I'd say that this was a rough stint in the hospital. But they've all been rough in their own ways. So I guess I should just say that it was another typical stint in the hospital. Issues with getting pain under control, especially balanced with nausea or utter loopiness from the narcotics. And of course the narcotic pain meds also cause constipation, which always slows up the discharge process (*snert* on the unintended double entendre). No rest, or at least not enough rest; and yet it feels like all I do is try to nap. And boredom, especially when I'm in there that final day when I don't really need to be in there anymore. It's not really so much boredom as it is frustration. I'm not likely going to be doing anything more exciting at home, but at least I would have the freedom of being home.

I expect a phone call tomorrow or Monday from my thoracic surgeon's office setting up a date for the next surgery. A short two to three weeks away. This will be a take two version of what was just done, but on the left side. (Here's to symmetrical scars!) It's highly likely I could end up in the hospital for Thanksgiving. Fun. Guess we'll just have to hold off on planning any holiday endeavors until I know.

Doing pretty well with the recovery so far. Still some soreness at the incision sites, and especially in the chest tube area. I don't notice it all the time, probably only about 70%. But it is very bearable and just a couple of ibuprofen takes care of it if it starts to bother me. I've got a set of instructions on exercises and stretches to do in the next couple of weeks. And I'll need to find a warm place to start walking every day. Prep for the next one to make sure that I'm recovered as best I can in the short time available.

Extraordinarily glad to be heading back home tonight. Hospital beds are not the comfiest things to sleep in for days on end. I miss my kitties and my own space. It will be awfully nice to wake up at my leisure in the morning and have some tasty Water Street coffee to start the day. And I'm really thinking it may be a matinee afternoon to see me some Bond, some tasty James Bond.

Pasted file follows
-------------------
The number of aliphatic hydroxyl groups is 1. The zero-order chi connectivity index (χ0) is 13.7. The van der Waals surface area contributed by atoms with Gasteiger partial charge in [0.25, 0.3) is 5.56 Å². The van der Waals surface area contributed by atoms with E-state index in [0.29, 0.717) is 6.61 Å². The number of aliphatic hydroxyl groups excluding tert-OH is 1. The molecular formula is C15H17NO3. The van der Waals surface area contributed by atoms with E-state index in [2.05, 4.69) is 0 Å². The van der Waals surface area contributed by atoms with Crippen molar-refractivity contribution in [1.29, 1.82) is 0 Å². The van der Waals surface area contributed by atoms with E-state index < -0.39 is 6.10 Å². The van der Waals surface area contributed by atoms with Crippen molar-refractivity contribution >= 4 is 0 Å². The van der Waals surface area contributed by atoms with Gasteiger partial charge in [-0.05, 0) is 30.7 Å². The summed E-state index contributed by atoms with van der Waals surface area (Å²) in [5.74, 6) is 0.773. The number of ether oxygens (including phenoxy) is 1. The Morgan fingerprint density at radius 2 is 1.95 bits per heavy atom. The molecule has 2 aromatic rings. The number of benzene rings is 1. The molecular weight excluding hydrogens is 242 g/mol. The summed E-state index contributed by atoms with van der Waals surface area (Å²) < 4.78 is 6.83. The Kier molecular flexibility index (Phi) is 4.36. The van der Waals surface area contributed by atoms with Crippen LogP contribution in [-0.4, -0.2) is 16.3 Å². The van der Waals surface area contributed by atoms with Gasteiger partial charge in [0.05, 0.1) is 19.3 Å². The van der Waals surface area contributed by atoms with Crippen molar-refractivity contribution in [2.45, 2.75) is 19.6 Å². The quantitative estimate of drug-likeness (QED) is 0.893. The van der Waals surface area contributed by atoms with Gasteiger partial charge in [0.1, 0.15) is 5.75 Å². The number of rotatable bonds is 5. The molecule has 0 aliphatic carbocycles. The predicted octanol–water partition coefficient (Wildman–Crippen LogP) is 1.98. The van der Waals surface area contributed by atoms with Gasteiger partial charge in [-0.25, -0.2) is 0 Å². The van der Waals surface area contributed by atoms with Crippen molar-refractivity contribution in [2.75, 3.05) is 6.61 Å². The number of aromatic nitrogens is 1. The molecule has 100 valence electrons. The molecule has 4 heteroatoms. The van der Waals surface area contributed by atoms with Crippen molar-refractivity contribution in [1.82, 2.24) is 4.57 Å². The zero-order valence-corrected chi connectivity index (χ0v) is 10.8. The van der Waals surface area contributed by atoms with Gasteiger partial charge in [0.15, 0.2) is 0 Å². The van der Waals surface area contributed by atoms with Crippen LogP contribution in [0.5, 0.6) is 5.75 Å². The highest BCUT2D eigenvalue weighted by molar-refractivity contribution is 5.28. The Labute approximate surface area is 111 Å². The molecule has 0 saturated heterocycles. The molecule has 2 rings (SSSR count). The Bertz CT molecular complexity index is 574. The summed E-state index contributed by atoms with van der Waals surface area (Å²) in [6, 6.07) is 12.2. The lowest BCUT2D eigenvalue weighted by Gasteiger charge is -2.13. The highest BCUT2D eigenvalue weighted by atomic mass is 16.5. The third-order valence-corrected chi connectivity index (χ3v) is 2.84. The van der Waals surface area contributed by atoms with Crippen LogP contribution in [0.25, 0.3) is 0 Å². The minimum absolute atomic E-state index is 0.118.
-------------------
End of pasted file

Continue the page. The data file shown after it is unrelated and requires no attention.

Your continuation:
Tuesday, November 6, 2012

Not Pooh Christopher Robin, Poo-p

Well howdy folks. I'm still up and getting back to peppy. The surgery went well (I was told) and the pathology came back just like we wanted it to. Big clear margins on the tumor and no cancer cells showing in the other lymph nodes in the area. My surgeon says she "dug around like a mad woman" in there for all the nodes she could find, "just like [she'd] like to be worked on." So I'm pretty confident with how things went and what was not found. She's going to have me scheduled in 2-3 weeks for the next surgery on the left side. This will be a repeat performance on the other side to cut out that tumor, and the hilar node over there as well. So I've got a short reprieve to get better quick and ready for round two.

Still in the hospital. They removed my chest tube and the epidural catheter yesterday. And far as I know, my x-ray from this morning is good; they haven't told me it's bad and typically I'd hear about that. So no additional air or leakage in the chest. I'm feeling much, much better and most of my pain is gone or minimal and bearable. I've not taken any narcotic pain meds for coming up on 24 hours, and that makes for a much more pleasant and relaxed me. Just some low level pain meds for the soreness that will stick around for a few days.

The only thing that is still keeping me in the hospital at this point is poop. It seems that all my hospital visits come down to that. They want to make sure that all systems are working before they let you go on your merry way. They've been feeding me 'moving agents' over the last day. So hopefully one or more of them will kick things into gear down there. I can definitely feel that my belly is tighter over stuff that isn't doing much. I always start getting really impatient at this point however. Other than my guts, I'm feeling pretty good considering and everything else is clearing all the parameters. We're just waiting for poo, which is not nearly as interesting or entertaining of an existential comedy as Beckett wrote. Nor Milne for that matter. I was originally expecting to be out today, but that may move to tomorrow if things don't get moving quick.

So it appears that I've mostly made it through this next surgery relatively unscathed and just about ready to go around again. It's been wonderful watching all the support flow through. Team Victoria is a pretty sweet team to hang out with. You guys almost make this all fun. I will repeat myself (ad nauseum) that you all make it easier. Some days I feel like pulling a Sally Field with the whole "you like me, you really really like me" speech. But I'd have a whole row of gold-hearted folks to work my way through, clutching at each of you with so much love.